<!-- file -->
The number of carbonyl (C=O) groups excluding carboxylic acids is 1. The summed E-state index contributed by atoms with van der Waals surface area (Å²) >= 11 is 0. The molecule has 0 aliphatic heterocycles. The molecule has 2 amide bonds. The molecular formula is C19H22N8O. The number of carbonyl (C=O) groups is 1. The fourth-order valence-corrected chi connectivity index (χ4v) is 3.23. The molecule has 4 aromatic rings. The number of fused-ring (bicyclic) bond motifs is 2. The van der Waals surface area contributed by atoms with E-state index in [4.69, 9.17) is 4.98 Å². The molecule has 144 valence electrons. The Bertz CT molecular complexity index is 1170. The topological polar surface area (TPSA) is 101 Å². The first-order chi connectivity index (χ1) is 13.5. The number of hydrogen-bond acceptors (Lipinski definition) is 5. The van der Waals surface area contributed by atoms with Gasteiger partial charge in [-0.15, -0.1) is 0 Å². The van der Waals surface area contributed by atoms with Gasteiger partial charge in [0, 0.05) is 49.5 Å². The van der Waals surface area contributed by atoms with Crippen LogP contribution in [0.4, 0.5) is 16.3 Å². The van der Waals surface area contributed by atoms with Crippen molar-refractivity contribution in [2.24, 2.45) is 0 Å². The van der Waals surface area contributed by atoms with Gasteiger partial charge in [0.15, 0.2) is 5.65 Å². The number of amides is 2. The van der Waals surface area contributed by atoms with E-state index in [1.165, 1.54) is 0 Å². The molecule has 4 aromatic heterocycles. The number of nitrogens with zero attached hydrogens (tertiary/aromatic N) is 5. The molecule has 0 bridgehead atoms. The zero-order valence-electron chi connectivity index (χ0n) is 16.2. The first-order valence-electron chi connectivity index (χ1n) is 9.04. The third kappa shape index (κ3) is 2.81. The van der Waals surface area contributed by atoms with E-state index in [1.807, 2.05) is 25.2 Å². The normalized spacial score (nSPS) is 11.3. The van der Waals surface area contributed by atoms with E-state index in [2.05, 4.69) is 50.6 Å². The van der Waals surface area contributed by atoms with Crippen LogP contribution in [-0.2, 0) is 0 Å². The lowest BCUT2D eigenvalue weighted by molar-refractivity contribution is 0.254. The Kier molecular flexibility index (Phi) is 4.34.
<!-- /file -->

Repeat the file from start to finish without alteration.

The number of carbonyl (C=O) groups excluding carboxylic acids is 1. The summed E-state index contributed by atoms with van der Waals surface area (Å²) >= 11 is 0. The molecule has 0 aliphatic heterocycles. The molecule has 2 amide bonds. The molecular formula is C19H22N8O. The number of carbonyl (C=O) groups is 1. The fourth-order valence-corrected chi connectivity index (χ4v) is 3.23. The molecule has 4 aromatic rings. The number of fused-ring (bicyclic) bond motifs is 2. The van der Waals surface area contributed by atoms with E-state index in [4.69, 9.17) is 4.98 Å². The molecule has 144 valence electrons. The Bertz CT molecular complexity index is 1170. The topological polar surface area (TPSA) is 101 Å². The first-order chi connectivity index (χ1) is 13.5. The number of hydrogen-bond acceptors (Lipinski definition) is 5. The van der Waals surface area contributed by atoms with Gasteiger partial charge in [-0.15, -0.1) is 0 Å². The van der Waals surface area contributed by atoms with Gasteiger partial charge in [0, 0.05) is 49.5 Å². The van der Waals surface area contributed by atoms with Crippen LogP contribution in [0.4, 0.5) is 16.3 Å². The van der Waals surface area contributed by atoms with Crippen molar-refractivity contribution in [2.24, 2.45) is 0 Å². The van der Waals surface area contributed by atoms with Gasteiger partial charge in [0.15, 0.2) is 5.65 Å². The number of amides is 2. The van der Waals surface area contributed by atoms with E-state index in [1.165, 1.54) is 0 Å². The molecule has 4 aromatic heterocycles. The number of nitrogens with zero attached hydrogens (tertiary/aromatic N) is 5. The molecule has 0 bridgehead atoms. The zero-order valence-electron chi connectivity index (χ0n) is 16.2. The first-order valence-electron chi connectivity index (χ1n) is 9.04. The third kappa shape index (κ3) is 2.81. The van der Waals surface area contributed by atoms with E-state index in [1.807, 2.05) is 25.2 Å². The normalized spacial score (nSPS) is 11.3. The van der Waals surface area contributed by atoms with E-state index in [2.05, 4.69) is 50.6 Å². The van der Waals surface area contributed by atoms with Crippen LogP contribution in [-0.2, 0) is 0 Å². The lowest BCUT2D eigenvalue weighted by molar-refractivity contribution is 0.254. The Kier molecular flexibility index (Phi) is 4.34.